Back in the heydey of VoIP, circa 2006/2007 GrandCentral was the "buzz and da bomb" quickly gaining likely some hundreds of thousands of users before getting snapped up by Google and turned into GoogleVoice. But they had rivals, not direct competition, but services that did different things. Two of the rivals that ultimately fell to the wayside were TalkPlus and Jangl.
TalkPlus and Jangl each did something that today, many turn to GoogleVoice for. To be a "hook up" number for those in the dating world. While GoogleVoice has the Get lost feature where you can block anyone's number and send them a "this number is not in service" to the "dumped" or "jilted", TalkPlus gave people the ability to add a second number to the mobile phone by using the network to present a second number on the outbound, or route a call to your phone from that number-basically call forwarding on the inbound with data showing up telling the recipient what number was incoming, or spoofing the ANI and Caller ID on the outbound via the network switch. Jangl was a bit similar, but it used a series of numbers to pair up between callers. Jangl was eventually acquired by Jajah, as part of a mercy sale, with Michael Cerda taking on a BizDev role there for a short time.
Well now some dating service AshleyMadison is bringing back the combined ideas of both TalkPlus and Jangl for the hook up crowd. Both companies, TalkPlus and Jangl were ahead of their time, as the apps world was not really alive yet. Basically, only BB, Nokia Series 60 and Series 40 and some Windows Mobile devices were able to have more apps installed, and finding them, and often times getting them to work perfectly was an issue.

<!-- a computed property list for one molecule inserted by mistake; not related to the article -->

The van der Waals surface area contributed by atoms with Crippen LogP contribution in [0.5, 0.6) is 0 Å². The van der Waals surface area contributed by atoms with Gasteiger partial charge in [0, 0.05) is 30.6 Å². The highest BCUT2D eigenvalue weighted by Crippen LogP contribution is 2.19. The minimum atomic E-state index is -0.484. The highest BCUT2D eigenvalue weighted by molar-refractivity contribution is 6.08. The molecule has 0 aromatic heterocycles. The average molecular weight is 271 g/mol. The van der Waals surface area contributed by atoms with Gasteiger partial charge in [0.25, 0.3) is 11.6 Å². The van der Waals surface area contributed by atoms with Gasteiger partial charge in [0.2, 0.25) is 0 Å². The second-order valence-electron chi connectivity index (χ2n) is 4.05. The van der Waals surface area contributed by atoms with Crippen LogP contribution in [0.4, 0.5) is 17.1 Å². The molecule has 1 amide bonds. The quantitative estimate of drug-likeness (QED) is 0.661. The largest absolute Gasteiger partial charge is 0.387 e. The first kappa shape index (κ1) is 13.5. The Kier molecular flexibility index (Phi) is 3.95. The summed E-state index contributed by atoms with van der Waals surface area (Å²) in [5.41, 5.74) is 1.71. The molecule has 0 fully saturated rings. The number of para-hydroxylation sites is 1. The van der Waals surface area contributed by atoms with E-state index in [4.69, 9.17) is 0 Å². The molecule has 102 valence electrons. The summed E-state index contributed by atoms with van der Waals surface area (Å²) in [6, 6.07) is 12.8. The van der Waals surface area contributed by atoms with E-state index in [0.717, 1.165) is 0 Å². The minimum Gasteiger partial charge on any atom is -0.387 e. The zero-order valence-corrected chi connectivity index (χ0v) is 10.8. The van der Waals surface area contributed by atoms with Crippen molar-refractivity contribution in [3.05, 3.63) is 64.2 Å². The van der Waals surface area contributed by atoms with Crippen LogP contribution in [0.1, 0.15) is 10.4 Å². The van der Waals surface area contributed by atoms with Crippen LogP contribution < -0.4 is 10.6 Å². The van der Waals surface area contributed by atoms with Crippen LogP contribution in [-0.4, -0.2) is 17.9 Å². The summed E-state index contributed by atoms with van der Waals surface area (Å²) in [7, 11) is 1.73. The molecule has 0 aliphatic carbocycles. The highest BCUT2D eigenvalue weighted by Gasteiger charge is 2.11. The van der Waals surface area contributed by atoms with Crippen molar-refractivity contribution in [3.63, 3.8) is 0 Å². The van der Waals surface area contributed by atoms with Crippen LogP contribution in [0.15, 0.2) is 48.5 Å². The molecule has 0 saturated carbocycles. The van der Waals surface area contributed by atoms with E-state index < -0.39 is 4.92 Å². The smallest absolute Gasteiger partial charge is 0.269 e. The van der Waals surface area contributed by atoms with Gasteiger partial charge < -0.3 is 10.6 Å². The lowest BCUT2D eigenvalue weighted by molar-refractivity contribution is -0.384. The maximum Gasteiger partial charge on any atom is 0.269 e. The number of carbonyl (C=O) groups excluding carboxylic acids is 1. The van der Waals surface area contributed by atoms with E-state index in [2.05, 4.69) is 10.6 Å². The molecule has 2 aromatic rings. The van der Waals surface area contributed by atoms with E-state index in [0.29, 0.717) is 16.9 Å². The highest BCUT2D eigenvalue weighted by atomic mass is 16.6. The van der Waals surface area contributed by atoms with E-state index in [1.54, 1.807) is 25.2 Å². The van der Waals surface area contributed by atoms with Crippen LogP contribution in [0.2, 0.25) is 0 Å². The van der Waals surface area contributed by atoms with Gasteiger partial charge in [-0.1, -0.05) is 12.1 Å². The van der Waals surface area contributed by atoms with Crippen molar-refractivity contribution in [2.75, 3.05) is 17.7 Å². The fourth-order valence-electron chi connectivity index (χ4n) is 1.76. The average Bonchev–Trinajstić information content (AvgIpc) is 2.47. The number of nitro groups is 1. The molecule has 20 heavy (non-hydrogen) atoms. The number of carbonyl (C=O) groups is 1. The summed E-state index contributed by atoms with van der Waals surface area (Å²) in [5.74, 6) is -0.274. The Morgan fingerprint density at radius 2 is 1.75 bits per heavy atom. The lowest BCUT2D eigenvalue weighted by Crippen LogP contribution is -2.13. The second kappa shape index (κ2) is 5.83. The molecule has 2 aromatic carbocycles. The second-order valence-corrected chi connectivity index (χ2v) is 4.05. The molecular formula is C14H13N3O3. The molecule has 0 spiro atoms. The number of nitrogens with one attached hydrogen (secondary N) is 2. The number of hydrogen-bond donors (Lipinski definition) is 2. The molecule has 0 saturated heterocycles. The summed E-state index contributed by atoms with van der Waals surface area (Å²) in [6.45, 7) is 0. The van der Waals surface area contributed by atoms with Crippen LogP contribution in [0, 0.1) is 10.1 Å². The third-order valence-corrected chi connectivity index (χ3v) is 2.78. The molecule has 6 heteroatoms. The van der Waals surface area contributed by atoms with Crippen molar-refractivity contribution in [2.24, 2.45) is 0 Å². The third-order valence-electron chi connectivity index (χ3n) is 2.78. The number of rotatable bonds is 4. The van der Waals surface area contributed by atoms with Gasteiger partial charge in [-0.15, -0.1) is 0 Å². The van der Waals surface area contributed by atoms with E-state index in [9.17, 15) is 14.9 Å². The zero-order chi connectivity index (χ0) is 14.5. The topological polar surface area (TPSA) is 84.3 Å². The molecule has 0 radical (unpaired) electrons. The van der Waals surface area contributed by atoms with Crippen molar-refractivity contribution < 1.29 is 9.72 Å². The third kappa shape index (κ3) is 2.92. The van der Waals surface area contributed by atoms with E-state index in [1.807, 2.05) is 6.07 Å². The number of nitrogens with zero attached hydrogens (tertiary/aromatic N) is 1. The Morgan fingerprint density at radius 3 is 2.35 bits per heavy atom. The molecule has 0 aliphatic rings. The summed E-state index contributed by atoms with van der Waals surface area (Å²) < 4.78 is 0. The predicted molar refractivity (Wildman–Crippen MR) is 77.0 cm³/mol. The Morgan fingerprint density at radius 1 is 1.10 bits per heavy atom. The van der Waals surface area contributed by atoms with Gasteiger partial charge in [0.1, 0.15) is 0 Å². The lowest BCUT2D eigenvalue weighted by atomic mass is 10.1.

With companies like Twilio, Plivo and Voxeo squarely in the API space, and clients Voxbone in the numbers biz, and Flowroute in the SIP based origination and termination world, creating these kinds of services in the cloud isn't hard, so expect more of these "disposable" type operations to rise up.
One can only wonder if TalkPlus and its team led by John Todd, Jeff Black, Julie Lynch and Michael Topel had been around fully in the era of apps with iOS and Android, because back then, the idea of a private number was their's first, and the market for dating clearly defined. Same with Jangl as they cut deals with match.com but the uptake was limited, and the churn rather high.
Well today, people can use GoogleVoice for their dating number, but as the term coined by Microsoft in their counter to Google as a search engine service I can see "scroogled" taking on a whole new meaning too. Bada Bing!
It's time to bring down Skype. I don't mean take their network down. No way. But Skype is now about as pedestrian as the telcos that Skype sought to bring down, and in reality did.
Skype has taken a stranglehold in the International long distance market as Telegeography reported back in February as well as having a strong opportunity in the landline replacement biz according to the likes of Forbes. But Skype as we know it today is an unregulated supplier of telecom like services, and is continually positioning to be the non-carrier, the way T-Mobile seeks to be the unCarrier.
But as more minutes, numbers and users subscribe and use Skype, the more they are like the companies Skype sought to bring down, and likely has started to do, the more we'll see actions to bring Skype in line with those companies. This means that it won't be long before the FCC looks at Skype and says, behave, do right and become what you are, another telco that offers E911, contributes to the Universal Services Fund (USF) and allows legal intercept access without hassles. Now with the Lync federation only weeks away, we can likely expect to see Skype do the things they have avoided for years in order to secure and maintain the business market share that parent Microsoft wants to continue to control so badly.